Citation Bowers J & Mould G (2002) Concentration and the variability of orthopaedic demand. Journal of the Operational Research Society, 53 (2), pp. 203-210. https://doi.org/10.1057/palgrave.jors.2601272
Abstract Concentrating health services with centres providing selected, specialist care offers a number of potential advantages. The benefits may include the opportunity to improve the quality of care by providing more specialist services and greater expertise, more attractive working conditions with a larger pool of specialists providing the on-call rota and an enhanced opportunity for training. Concentration will produce greater volumes of patients in the selected specialties with the possibility of various economies of scale. A series of simulation experiments explored the potential for efficiencies associated with the increasing volume of non-elective patients in an orthopaedic specialty. As the annual volume of patients increases so the relative variability of the demand for operating theatre time declines: concentrating non-elective orthopaedic activity could offer considerable savings in the theatre time allocated to trauma patients. However, the impact on the wards is much less significant, with concentration having a negligible effect on the requirement for beds.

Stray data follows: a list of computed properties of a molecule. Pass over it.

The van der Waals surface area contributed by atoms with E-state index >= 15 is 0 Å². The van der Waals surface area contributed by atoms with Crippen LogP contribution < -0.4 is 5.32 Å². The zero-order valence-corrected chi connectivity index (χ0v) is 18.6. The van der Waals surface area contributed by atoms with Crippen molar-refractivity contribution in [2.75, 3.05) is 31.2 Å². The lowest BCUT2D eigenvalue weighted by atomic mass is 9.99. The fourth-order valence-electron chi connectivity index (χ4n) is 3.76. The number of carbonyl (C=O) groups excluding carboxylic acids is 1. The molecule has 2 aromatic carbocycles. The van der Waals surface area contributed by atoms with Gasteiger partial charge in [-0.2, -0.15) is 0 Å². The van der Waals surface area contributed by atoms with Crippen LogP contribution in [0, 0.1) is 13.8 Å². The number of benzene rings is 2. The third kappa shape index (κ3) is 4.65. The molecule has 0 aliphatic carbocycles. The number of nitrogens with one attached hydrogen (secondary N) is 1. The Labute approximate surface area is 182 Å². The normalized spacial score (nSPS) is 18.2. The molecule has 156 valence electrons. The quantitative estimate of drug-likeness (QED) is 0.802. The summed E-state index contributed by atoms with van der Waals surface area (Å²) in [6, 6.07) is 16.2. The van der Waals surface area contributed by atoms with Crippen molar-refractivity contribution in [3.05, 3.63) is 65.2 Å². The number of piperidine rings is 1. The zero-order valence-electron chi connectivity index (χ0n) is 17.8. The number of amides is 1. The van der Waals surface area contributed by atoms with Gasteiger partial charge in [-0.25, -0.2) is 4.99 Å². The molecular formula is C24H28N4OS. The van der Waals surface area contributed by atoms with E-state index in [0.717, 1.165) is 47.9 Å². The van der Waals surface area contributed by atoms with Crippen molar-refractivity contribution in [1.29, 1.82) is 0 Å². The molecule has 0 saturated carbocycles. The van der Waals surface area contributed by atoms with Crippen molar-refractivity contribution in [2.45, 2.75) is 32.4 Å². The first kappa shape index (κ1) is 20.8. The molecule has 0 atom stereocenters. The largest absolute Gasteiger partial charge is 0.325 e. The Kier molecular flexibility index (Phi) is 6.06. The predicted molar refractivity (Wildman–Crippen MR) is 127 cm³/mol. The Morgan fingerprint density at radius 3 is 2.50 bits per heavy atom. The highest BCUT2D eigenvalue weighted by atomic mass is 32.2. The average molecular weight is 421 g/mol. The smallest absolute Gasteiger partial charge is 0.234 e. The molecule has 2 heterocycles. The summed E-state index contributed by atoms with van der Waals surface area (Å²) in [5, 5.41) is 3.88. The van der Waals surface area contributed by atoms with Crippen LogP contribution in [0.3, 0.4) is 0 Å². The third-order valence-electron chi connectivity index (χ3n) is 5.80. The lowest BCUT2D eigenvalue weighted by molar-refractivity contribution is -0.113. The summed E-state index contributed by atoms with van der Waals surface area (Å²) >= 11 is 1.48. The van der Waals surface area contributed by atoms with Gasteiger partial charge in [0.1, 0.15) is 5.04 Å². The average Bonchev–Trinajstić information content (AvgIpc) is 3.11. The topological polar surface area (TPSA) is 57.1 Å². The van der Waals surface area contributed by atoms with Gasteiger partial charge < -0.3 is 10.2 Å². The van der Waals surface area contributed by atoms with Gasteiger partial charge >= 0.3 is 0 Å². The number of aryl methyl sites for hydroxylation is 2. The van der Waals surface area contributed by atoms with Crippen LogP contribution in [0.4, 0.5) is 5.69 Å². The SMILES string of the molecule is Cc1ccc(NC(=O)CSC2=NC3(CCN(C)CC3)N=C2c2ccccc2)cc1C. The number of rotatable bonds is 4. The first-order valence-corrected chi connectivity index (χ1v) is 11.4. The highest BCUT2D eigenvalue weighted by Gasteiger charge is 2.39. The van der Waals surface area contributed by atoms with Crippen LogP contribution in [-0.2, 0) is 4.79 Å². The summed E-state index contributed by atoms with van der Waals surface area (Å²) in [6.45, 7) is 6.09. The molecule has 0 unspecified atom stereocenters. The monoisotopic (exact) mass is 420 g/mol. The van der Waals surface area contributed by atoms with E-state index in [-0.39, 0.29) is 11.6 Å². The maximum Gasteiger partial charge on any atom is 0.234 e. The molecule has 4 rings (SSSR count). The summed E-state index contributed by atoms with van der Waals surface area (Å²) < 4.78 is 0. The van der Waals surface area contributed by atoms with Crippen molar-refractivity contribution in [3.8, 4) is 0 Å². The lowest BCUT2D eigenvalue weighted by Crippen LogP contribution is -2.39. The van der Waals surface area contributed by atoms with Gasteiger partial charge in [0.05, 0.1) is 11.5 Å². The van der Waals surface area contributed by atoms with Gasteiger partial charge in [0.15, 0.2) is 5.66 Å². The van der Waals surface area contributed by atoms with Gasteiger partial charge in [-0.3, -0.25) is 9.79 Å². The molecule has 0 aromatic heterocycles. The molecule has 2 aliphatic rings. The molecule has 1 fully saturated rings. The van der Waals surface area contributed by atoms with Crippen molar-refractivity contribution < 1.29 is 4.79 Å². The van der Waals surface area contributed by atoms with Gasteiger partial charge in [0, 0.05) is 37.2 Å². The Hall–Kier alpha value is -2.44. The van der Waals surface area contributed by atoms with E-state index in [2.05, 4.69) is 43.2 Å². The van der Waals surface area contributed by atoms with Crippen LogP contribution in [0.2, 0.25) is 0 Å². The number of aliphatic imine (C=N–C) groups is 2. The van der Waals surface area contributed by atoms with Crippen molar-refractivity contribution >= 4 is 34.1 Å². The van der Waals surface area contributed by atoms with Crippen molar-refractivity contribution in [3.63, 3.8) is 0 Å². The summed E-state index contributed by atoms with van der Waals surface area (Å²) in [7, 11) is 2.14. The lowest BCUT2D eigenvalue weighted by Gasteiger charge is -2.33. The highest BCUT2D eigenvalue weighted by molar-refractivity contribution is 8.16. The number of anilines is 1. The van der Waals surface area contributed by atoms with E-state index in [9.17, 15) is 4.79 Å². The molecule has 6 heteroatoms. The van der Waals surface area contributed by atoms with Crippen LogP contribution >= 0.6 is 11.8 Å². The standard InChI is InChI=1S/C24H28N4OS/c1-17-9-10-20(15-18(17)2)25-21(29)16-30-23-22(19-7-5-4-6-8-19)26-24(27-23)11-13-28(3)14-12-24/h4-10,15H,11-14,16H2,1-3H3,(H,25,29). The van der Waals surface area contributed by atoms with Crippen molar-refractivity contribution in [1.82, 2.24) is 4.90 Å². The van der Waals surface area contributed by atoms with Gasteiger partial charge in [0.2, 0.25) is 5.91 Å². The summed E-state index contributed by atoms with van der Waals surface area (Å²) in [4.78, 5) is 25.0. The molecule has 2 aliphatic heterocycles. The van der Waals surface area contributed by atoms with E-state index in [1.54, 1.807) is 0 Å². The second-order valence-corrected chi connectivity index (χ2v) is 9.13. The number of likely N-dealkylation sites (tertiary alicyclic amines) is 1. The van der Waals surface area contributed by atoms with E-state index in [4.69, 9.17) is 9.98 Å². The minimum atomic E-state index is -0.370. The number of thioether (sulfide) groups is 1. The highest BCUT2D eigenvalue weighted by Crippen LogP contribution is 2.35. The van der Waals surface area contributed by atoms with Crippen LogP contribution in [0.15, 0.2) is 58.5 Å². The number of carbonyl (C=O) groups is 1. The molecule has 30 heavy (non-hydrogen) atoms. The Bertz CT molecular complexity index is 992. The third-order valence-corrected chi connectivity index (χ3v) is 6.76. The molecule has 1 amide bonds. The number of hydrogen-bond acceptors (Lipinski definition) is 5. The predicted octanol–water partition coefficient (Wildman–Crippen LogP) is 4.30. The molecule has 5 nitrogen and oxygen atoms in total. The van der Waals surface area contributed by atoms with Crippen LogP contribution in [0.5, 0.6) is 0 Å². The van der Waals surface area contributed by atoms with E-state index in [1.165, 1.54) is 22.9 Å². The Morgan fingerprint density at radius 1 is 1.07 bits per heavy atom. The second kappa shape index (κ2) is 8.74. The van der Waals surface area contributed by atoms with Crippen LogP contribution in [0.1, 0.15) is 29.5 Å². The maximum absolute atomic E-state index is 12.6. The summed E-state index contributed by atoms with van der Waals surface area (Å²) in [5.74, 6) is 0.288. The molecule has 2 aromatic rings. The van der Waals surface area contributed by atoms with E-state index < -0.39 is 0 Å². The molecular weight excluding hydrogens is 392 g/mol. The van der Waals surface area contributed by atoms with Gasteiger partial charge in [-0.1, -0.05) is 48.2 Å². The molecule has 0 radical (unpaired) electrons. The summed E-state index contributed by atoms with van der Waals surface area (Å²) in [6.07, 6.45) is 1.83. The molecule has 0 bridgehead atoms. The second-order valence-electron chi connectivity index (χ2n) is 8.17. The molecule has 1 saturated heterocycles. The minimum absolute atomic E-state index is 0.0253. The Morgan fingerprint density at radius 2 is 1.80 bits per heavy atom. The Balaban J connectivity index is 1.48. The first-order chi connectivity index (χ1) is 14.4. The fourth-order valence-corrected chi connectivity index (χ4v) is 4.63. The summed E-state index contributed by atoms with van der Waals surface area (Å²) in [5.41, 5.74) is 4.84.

Keywords health; simulation
Journal Journal of the Operational Research Society: Volume 53, Issue 2